By Alan Scherstuhl
By Charles Taylor
By Melissa Anderson
By Inkoo Kang
By Amy Nicholson
By Sam Weisberg
By Stephanie Zacharek
By Chuck Wilson
France's long-standing "Jewish problem" is intertwined with its more recent "Muslim problem"a fast-growing Arab and Islamic minority that many think poses a threat to the national identity. In the midst of this crisis, Monsieur Ibrahim arrives, to sow a bit of hope and much confusion. The venerable Omar Sharif plays the title role, a grizzled, mysterious Sufi who runs the corner store in a working-class Parisian neighborhood. It's the early 1960sthe music blaring from transistor radios never sounded so good, and the whores on the Rue Bleue never looked so chic. Sixteen-year-old Momo (Pierre Boulanger) is a connoisseur of both; they offer momentary relief from life with his taciturn, gloomy father (Gilbert Melki). Momo regularly buys (or shoplifts) the groceries for their sad little household at Ibrahim's place. One day the wise and world-weary Sufi teaches this Jewish boy to smile disarmingly while stealing, and is soon dispensing off-kilter lessons from the Koran about appreciating life's small pleasures on Sunday walks around the arrondissement.
"What does it mean to be a Jew?" Momo begins his religious disquisition, before offering his own grim assessment. "For my dad, it means being depressed all day. For me, it's just something that prevents me from being something else." Not for long, though. When Momo's father finally abandons him, Ibrahim's Koran lessons begin to take effect. France's Jewish and Muslim problems dissolve into a kinder, gentler Islam.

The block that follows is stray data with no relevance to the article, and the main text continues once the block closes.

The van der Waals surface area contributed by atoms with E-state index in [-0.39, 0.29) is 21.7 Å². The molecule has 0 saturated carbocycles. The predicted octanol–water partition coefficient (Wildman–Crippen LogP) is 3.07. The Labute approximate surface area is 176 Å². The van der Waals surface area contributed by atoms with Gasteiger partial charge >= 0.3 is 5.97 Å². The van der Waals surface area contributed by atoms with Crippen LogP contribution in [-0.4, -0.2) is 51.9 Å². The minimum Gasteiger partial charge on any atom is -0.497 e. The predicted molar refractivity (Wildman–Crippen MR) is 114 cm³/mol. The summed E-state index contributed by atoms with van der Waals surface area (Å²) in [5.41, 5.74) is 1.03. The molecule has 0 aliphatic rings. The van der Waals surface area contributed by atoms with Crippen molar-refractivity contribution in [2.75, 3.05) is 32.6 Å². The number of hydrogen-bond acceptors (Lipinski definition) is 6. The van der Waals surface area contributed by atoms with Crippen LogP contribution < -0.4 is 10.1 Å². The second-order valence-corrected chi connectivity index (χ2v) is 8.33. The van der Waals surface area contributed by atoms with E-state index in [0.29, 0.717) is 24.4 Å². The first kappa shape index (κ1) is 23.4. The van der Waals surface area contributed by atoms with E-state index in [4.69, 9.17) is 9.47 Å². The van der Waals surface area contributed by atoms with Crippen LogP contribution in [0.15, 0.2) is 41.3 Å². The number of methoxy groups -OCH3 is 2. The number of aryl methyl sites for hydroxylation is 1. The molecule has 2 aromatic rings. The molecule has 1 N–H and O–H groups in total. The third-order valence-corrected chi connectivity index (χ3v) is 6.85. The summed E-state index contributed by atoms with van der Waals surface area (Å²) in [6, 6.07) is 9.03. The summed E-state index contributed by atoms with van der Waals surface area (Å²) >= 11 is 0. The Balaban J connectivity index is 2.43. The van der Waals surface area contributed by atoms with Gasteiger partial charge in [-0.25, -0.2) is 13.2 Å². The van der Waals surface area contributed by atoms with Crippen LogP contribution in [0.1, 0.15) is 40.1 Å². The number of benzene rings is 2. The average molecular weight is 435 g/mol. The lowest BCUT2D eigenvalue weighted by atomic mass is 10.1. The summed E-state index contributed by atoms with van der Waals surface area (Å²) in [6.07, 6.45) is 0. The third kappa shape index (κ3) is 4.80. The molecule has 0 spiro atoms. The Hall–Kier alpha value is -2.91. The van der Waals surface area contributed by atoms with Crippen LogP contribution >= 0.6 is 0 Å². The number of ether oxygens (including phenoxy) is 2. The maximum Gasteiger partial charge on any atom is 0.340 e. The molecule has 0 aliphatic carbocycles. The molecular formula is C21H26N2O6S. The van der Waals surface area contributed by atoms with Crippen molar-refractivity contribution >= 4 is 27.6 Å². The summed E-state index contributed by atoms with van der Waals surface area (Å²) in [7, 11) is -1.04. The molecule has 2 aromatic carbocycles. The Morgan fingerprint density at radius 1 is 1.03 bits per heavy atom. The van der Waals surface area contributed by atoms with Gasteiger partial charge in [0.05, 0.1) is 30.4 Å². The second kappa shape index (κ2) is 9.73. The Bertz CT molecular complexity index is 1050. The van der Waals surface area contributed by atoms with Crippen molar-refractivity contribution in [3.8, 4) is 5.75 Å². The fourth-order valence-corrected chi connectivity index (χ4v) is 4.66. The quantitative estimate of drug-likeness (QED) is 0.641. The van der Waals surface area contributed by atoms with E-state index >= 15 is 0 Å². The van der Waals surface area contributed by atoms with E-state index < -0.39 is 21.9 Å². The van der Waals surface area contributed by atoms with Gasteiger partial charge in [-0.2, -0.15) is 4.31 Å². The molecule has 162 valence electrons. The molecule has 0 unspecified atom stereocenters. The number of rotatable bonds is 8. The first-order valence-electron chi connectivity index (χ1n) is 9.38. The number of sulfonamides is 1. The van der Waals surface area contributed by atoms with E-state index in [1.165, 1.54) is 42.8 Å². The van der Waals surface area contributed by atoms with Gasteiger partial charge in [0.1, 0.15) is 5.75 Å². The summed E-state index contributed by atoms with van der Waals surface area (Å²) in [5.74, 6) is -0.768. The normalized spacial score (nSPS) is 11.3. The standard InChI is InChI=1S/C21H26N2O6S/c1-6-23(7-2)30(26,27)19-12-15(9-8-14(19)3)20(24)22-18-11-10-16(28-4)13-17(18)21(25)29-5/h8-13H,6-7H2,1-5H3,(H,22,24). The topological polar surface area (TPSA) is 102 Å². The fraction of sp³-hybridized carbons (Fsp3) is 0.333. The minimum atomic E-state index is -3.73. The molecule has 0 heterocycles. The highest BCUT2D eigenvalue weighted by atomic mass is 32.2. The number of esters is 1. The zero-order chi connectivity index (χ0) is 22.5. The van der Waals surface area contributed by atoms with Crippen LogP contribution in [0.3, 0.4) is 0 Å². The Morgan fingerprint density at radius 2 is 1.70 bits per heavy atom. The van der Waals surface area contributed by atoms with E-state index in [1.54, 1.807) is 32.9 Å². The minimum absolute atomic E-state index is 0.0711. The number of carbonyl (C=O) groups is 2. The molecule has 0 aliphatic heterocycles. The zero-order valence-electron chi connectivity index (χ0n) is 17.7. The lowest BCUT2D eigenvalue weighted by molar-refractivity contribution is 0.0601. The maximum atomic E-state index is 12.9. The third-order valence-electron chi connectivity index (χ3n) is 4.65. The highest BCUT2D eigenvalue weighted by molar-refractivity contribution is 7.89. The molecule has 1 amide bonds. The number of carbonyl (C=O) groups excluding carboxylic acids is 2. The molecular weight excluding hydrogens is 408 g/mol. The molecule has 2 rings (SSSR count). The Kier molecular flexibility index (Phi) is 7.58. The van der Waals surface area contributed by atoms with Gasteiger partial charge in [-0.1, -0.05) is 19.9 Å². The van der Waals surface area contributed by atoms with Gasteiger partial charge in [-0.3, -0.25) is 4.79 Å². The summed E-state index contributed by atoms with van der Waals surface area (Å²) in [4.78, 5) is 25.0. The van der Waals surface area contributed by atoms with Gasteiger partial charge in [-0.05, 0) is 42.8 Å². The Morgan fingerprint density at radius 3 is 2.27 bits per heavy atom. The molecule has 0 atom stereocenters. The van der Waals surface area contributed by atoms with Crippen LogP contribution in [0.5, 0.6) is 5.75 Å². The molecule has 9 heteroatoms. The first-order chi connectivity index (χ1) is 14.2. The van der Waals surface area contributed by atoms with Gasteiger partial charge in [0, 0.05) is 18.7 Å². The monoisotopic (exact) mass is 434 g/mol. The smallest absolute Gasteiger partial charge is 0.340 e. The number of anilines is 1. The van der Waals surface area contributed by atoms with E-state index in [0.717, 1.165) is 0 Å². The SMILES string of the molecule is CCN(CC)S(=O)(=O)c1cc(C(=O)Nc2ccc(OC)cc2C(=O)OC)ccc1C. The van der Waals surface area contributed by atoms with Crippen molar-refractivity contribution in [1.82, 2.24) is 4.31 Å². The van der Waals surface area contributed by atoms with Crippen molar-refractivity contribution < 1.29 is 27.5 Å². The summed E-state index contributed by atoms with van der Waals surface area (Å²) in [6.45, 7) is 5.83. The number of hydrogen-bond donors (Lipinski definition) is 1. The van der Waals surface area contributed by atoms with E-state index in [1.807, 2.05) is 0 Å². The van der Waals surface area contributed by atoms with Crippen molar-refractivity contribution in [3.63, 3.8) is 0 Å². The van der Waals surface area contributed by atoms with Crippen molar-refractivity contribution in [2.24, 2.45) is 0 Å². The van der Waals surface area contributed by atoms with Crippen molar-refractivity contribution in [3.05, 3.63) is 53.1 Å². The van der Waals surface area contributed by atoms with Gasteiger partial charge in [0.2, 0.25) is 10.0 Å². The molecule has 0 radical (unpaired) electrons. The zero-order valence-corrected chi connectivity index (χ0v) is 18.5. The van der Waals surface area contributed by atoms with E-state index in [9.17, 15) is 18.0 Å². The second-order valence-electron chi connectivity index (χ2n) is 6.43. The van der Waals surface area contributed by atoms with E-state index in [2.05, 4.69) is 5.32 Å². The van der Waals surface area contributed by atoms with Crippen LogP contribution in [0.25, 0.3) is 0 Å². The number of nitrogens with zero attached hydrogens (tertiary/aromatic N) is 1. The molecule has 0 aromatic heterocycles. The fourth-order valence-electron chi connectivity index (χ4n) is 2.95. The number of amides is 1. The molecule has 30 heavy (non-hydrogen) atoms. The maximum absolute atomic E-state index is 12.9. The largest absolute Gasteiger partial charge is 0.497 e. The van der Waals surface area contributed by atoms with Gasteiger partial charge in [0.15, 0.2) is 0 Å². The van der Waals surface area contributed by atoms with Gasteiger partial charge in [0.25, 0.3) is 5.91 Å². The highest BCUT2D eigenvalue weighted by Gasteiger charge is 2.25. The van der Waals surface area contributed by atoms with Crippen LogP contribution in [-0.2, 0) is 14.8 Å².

Director François Dupeyron's previous film, The Officer's Ward, was a strange World War I drama about a wounded soldier's facial disfigurement. Here he shows the same attention to physiognomy and period detail. Momo's crimson shirt or his favorite streetwalker's polka-dot green dress float by like intoxicating visions. Dupeyron is attuned to the nuances of youthful passion and its dashed hopes. And he's got rhythmin Monsieur Ibrahim, he captures the beat of rock 'n' roll hipsters and (in one memorable sequence) a trio of whirling dervishes.
But his element is la France profonde, and here he's pretty far out of it. Monsieur Ibrahim is unusual in its ambition to pose deep spiritual questions, but its enticing surfacesincluding the beautiful working girls and Isabelle Adjani's surprise cameo as a Bardot-esque starletare the best thing about it. Sharif's smoothly professional performance emphasizes Ibrahim's warmth and humanity. His murky mysticism occasionally touches the sublime, but is more often of the dime-store variety. And Dupeyron's portrait of Jewish home life is weirdly gruesome. Momo's mother is simply missing in action; his remarkably penny-pinching father (an anti-Semitic cliché) is no role model. These latter aspects of the story trouble the calm waters of metaphysical reflection and mar a film of considerable grace.
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